Develop Human Colon Stem Cell Organoids for the Study of C. difficile Virulence Factors
Principal Investigator: Yung-Fu Chang
DESCRIPTION (provided by applicant):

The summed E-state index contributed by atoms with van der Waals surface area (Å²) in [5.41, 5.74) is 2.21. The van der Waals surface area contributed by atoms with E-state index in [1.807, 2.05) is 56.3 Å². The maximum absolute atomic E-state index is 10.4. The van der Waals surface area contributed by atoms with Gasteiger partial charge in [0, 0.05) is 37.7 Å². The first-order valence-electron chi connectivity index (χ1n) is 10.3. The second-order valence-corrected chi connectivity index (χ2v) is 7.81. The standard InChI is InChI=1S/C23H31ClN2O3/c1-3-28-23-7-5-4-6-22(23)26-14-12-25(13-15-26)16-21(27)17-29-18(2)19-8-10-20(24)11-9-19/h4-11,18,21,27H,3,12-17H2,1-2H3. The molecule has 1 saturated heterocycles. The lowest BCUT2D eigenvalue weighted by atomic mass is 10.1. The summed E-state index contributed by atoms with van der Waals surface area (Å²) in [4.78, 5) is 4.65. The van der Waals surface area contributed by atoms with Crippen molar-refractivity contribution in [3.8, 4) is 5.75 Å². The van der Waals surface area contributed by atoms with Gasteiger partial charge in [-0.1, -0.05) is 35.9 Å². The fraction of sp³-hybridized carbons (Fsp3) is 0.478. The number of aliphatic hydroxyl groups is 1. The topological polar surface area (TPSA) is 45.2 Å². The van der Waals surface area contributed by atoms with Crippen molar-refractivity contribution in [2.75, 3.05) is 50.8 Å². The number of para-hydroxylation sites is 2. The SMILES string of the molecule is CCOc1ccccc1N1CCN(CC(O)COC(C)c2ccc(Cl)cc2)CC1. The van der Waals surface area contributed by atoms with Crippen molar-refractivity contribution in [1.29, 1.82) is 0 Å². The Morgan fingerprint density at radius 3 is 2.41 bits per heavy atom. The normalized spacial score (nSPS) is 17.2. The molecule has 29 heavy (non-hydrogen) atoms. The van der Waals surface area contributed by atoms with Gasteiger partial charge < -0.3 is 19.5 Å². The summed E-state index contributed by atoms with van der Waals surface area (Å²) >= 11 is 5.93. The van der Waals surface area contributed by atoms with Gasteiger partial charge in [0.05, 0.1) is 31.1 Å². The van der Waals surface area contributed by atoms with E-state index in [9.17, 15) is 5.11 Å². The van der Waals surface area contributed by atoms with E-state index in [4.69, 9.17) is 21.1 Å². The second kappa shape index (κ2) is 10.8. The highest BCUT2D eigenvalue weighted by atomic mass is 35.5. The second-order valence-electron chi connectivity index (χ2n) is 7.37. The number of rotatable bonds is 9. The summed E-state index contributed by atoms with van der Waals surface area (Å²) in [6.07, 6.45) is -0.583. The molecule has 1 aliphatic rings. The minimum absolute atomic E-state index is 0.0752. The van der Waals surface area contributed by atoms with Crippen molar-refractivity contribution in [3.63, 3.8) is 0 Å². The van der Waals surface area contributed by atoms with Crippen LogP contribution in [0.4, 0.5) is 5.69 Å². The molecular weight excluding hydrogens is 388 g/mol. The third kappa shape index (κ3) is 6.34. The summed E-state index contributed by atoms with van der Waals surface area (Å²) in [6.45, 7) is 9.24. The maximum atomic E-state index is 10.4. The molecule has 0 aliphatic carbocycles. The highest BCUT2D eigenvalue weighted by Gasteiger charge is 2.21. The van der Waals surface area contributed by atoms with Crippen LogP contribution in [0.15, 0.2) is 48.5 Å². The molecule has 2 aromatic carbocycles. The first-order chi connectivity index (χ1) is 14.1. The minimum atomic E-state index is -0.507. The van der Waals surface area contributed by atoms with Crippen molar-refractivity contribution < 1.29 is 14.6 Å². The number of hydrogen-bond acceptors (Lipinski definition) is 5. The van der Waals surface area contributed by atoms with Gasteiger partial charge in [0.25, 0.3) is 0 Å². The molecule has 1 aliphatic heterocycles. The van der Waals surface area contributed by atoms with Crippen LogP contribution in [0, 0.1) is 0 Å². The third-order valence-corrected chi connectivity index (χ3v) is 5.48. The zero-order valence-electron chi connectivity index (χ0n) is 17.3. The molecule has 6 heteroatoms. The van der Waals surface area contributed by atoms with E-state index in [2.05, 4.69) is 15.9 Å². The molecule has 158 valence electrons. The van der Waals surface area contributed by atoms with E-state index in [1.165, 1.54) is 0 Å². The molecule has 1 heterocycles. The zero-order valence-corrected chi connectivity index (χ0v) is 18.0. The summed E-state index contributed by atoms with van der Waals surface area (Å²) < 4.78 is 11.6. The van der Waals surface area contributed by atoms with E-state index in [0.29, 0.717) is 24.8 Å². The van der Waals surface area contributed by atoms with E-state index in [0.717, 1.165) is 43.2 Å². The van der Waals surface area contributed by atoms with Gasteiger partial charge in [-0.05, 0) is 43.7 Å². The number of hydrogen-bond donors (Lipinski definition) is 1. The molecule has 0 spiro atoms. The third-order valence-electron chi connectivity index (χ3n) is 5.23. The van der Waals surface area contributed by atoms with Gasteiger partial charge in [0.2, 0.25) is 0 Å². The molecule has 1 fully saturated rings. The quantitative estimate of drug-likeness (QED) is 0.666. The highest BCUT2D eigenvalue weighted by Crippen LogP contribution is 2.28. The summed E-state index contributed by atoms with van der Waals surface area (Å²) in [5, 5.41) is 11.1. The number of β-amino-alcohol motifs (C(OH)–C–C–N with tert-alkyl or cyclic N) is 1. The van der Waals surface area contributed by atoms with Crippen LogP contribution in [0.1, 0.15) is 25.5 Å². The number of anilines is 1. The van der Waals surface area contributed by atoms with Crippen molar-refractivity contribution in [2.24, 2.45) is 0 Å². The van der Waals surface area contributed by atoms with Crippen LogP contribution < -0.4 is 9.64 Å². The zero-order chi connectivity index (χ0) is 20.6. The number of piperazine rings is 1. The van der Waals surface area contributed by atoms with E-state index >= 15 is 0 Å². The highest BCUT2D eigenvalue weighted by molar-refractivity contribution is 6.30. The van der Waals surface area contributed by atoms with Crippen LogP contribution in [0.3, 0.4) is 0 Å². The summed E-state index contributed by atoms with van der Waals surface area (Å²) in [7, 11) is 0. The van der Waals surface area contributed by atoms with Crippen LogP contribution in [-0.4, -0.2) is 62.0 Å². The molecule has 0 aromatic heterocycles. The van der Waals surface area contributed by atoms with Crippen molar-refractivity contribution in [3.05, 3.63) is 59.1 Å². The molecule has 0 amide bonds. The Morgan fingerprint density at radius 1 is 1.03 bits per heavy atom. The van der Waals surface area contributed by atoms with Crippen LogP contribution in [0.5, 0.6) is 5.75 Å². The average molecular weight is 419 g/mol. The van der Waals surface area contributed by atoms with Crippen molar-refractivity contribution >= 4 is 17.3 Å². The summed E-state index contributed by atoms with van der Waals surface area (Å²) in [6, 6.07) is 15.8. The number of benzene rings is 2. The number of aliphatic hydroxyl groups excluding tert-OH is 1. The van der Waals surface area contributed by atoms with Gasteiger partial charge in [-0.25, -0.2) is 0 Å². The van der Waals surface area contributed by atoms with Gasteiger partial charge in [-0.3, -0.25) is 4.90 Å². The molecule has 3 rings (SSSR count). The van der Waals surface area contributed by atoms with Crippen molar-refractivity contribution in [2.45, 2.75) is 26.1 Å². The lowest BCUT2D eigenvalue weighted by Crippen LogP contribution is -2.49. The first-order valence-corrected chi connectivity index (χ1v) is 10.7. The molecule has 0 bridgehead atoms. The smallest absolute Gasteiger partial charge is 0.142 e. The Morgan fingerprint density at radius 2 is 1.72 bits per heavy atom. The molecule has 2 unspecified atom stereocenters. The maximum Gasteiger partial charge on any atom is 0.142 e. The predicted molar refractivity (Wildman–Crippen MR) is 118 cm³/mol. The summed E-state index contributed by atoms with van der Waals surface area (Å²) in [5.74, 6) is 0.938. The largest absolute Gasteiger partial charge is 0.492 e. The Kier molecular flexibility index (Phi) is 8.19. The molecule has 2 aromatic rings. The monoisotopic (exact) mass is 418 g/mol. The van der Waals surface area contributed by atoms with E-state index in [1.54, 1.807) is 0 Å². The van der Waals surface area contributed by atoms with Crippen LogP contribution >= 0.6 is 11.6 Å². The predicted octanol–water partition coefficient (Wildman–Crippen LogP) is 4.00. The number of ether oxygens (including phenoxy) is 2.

C. difficile is a gram positive spore forming anaerobic bacterium. C. difficile infection (CDI) mainly develops when a hospitalized patient with disrupted gut microflora due to antibiotic treatment is exposed to C. difficile spores. Other risk factors for CDI include anti-ulcer medications, longer hospital stay, patient age and severe underlying illness. In this study, we proposed to develop colon stem cell organoids that are more closely mimic natural tissue and organ responses that primary cell cultures or available animal models. The cells and the extracellular matrix that they synthesize and secrete in three dimensions (3D) are flexible and pliable like natural tissues. These cell-to-cell interactions in 3D cell culture also include gap junctions that enable cells to communicate with each other via exchange of ions, small molecules and even electrical currents. Therefore, colon stem cell organoids mimic in vivo animal experiments and can be used to study the interaction of C. difficile virulence factors and the host.